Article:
The study was performed in the northeast part of France, grouping together the 5 regions of Alsace, Bourgogne, Champagne-Ardenne, Franche-Comté, and Lorraine, which cover 19.2% of the French territory and include 8.2 million inhabitants, ie, 13.5% of the French population. This area has the highest density of cancer and/or melanoma registries in France, with 4 registries located in the regions of Alsace (Registre des Cancers du Haut-Rhin, Registre des Cancers du Bas-Rhin), Franche-Comté (Registre des Tumeurs du Doubs), and Champagne-Ardenne (Observatoire du Melanome en Champagne-Ardenne).25,26
This study was approved by the institutional review board of Reims University Hospital, Reims, France. Incident cases of clinical stage I-II invasive melanoma (according to the American Joint Committee on Cancer classification used in 200827), diagnosed between January 1 and December 31, 2008, in residents of the study area, were identified through a systematic survey of private and hospital dermatologists, completed by data from the 4 cancer registries and/or from private and public pathology laboratories, as previously described.28,29 Initials and date of birth were used to exclude doubles. Quiz Ref IDVery thick melanomas were defined a priori as melanomas with a Breslow thickness of 3 mm or greater. The 3-mm cut point was used in preference to 2 mm to obtain a group with a larger proportion of potentially life-threatening melanomas and to maximize contrast with thinner tumors and in preference to 4 mm to provide a sufficient number of cases for statistical analysis. All incident melanomas with a Breslow thickness of 3 mm or greater were eligible as VTM cases. A similar number of thinner melanomas were randomly selected among cases with a Breslow thickness less than 3 mm, without any matching criteria.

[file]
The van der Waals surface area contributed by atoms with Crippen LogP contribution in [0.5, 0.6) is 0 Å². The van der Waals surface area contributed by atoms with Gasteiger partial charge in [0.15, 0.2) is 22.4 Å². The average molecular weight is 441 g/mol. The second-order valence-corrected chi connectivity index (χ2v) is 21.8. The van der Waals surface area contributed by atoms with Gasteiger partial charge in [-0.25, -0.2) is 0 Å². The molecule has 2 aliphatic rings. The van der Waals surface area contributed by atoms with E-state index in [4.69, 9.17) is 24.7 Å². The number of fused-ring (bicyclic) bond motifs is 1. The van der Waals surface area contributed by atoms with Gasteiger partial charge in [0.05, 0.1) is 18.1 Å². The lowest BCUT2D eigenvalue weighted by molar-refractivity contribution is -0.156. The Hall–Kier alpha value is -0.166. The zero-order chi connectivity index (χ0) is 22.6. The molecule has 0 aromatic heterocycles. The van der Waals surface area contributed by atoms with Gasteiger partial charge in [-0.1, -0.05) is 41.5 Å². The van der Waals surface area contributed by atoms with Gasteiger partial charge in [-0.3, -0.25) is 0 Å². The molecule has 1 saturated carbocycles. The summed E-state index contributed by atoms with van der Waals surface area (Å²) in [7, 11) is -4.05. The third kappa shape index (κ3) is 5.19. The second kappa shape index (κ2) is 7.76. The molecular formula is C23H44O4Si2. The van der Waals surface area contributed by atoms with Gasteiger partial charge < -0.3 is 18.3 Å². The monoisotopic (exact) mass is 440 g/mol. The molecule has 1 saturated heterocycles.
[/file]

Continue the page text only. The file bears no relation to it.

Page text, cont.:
For each melanoma, questionnaires were mailed to referring physicians, the majority of whom were private and hospital dermatologists, while the rest were general practitioners (GPs), surgeons, or other specialists. Several physicians (most often dermatologists and GPs) were contacted to obtain exhaustive information, when necessary. Physicians were asked either to retrospectively complete the questionnaire using data available in medical records or, as often as possible, to question patients and/or their families during a follow-up visit or by telephone. Physicians could require the assistance of a clinical research assistant.
The following data were collected for each case:
Basic sociodemographic data (ie, patients' age, sex, geographic region of residence, and administrative district of residence [namely, French département ]);
Clinical and histological characteristics of the tumor (ie, anatomical location; clinical appearance [pigmented or not]; Breslow thickness; ulceration; and histological subtypes comprising superficial spreading melanoma [SSM], nodular melanoma [NM], lentigo maligna melanoma [LMM], acral lentiginous melanoma [ALM], and other or unclassified subtypes);
Circumstances of diagnosis of melanoma (ie, whether the lesion was first identified in a general-practice setting or by directly consulting a dermatologist, another medical specialist, or a surgeon; and whether the lesion was recognized as a probable melanoma at first examination by a GP or a dermatologist, when applicable);
Detailed sociodemographic data (ie, patients' area of residence [urban vs rural, as defined by the French National Institute for Statistics and Economic Studies]; marital status [married or cohabiting, single, widowed, divorced, or separated]; number of children; whether the patient was living alone or with relatives at the time of diagnosis of melanoma; the total number of persons living with the patient; educational level [defined as low for patients with no high school diploma or equivalent and high in other cases]; whether the patient had worked outdoor during his or her professional life and the time spent working outdoors; and smoking habits [current smoker, former smoker, or nonsmoker]).
Quantitative variables were described as mean (standard deviation) or median (first and third quartiles) according to their distribution, and qualitative data as number and percentage. Comparisons between VTMs and thinner melanomas were performed using univariate analyses (t test, Wilcoxon test, χ2 test, or Fisher exact test, as appropriate) and multivariate analyses (stepwise logistic regressions, with enter and removal limits set at 0.20 and factors significant at P = .20 included). P < .05 was considered significant. All statistical tests were performed using SAS statistical software (SAS Institute Inc).